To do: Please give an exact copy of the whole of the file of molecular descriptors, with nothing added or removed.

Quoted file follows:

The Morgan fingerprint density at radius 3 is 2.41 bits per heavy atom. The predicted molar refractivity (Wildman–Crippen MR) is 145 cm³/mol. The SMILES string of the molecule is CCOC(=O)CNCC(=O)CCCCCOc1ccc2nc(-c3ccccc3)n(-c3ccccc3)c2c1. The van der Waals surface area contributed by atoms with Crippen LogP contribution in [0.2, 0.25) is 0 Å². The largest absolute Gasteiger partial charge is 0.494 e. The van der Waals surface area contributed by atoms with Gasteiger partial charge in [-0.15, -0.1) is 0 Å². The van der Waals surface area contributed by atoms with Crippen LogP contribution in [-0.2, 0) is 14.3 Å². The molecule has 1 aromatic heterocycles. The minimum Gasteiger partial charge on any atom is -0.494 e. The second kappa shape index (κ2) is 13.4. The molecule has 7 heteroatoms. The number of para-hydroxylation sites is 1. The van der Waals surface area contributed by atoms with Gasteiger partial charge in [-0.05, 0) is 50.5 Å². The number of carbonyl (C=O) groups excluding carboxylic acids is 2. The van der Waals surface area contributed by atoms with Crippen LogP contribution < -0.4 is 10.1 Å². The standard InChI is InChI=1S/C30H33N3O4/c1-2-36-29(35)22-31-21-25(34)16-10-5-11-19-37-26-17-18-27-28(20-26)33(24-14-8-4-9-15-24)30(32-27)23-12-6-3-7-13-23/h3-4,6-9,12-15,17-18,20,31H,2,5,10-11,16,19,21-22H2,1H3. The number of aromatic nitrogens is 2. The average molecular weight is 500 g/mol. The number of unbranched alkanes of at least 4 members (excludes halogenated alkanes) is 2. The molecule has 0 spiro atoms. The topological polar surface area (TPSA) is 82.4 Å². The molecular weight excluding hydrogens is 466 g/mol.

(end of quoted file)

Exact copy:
The Morgan fingerprint density at radius 3 is 2.41 bits per heavy atom. The predicted molar refractivity (Wildman–Crippen MR) is 145 cm³/mol. The SMILES string of the molecule is CCOC(=O)CNCC(=O)CCCCCOc1ccc2nc(-c3ccccc3)n(-c3ccccc3)c2c1. The van der Waals surface area contributed by atoms with Crippen LogP contribution in [0.2, 0.25) is 0 Å². The largest absolute Gasteiger partial charge is 0.494 e. The van der Waals surface area contributed by atoms with Gasteiger partial charge in [-0.15, -0.1) is 0 Å². The van der Waals surface area contributed by atoms with Crippen LogP contribution in [-0.2, 0) is 14.3 Å². The molecule has 1 aromatic heterocycles. The minimum Gasteiger partial charge on any atom is -0.494 e. The second kappa shape index (κ2) is 13.4. The molecule has 7 heteroatoms. The number of para-hydroxylation sites is 1. The van der Waals surface area contributed by atoms with Gasteiger partial charge in [-0.05, 0) is 50.5 Å². The number of carbonyl (C=O) groups excluding carboxylic acids is 2. The van der Waals surface area contributed by atoms with Crippen LogP contribution < -0.4 is 10.1 Å². The standard InChI is InChI=1S/C30H33N3O4/c1-2-36-29(35)22-31-21-25(34)16-10-5-11-19-37-26-17-18-27-28(20-26)33(24-14-8-4-9-15-24)30(32-27)23-12-6-3-7-13-23/h3-4,6-9,12-15,17-18,20,31H,2,5,10-11,16,19,21-22H2,1H3. The number of aromatic nitrogens is 2. The average molecular weight is 500 g/mol. The number of unbranched alkanes of at least 4 members (excludes halogenated alkanes) is 2. The molecule has 0 spiro atoms. The topological polar surface area (TPSA) is 82.4 Å². The molecular weight excluding hydrogens is 466 g/mol.